How Political Power Uses Propaganda to Distract the Public: Noam Chomsky – Manufacturing Consent

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Necessary Illusions: Thought Control in Democratic Societies is a 1989 book by US academic Noam Chomsky concerning political power using propaganda to distort and distract from major issues to maintain confusion and complicity, preventing real democracy from becoming effective. The title of this book borrows a phrase from the writings of Reinhold Niebuhr. Nearly the entire first half of the book is based on Chomsky’s five 1988 Massey Lectures on Canadian Broadcasting Corporation Radio from November 1988 and extends his and Edward S. Herman’s propaganda model to a variety of new situations. The remaining appendices address criticisms of the work and provide additional detail.

As a genre of political thought, parallels exist between Niebuhr’s “necessary illusions” and the “noble lies” of Leo Strauss, “public relations” of Edward Bernays and “myth making” of Niccolò Machiavelli. Likewise, Chomsky’s analyses in Necessary Illusions represent a refocus on the use of these patterns of power, which he implies to underscore the failure of populations – particularly in a representative democracy – to learn from history in this regard. Contents Democracy and the Media Containing the Enemy The Bounds of the Expressible Adjuncts of Government The Utility of Interpretations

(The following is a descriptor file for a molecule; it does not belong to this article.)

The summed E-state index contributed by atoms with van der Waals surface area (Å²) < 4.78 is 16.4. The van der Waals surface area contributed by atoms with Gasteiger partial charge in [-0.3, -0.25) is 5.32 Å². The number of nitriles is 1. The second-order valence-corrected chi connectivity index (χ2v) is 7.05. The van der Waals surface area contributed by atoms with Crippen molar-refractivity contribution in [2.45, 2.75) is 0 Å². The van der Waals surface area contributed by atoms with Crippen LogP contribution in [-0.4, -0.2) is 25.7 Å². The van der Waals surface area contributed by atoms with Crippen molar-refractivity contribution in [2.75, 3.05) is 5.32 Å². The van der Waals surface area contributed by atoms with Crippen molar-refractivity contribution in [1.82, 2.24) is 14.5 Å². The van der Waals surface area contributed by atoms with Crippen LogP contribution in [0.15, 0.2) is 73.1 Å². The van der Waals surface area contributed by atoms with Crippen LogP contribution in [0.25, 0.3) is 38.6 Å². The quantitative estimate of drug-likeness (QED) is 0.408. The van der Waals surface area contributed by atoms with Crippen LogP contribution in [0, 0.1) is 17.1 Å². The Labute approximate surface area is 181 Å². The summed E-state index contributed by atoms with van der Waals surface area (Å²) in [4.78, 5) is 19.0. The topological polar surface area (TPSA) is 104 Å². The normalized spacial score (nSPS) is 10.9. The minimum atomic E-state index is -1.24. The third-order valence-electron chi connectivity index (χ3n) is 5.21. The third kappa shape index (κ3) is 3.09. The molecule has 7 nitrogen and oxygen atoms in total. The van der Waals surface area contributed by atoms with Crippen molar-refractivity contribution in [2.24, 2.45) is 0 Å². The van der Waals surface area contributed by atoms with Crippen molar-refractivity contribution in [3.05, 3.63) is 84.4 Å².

Appendix I The Propaganda Model: Some Methodological Considerations On Critical Balance

Appendix II The Containment Doctrine The Red Scare

Appendix III The Sanctity of Borders

Appendix IV The Craft of “Historical Engineering” The Obligation of Silence The Summits The Media and International Opinion Demolishing the Accords

Appendix V The US and Costa Rican Democracy “The Evil Scourge of Terrorism” Hereos and Devils The “Peace Process” in the Middle East The Best Defense La Prensa and its Colleagues “The Courage to Preserve Civil Liberties” The Continuing Struggle

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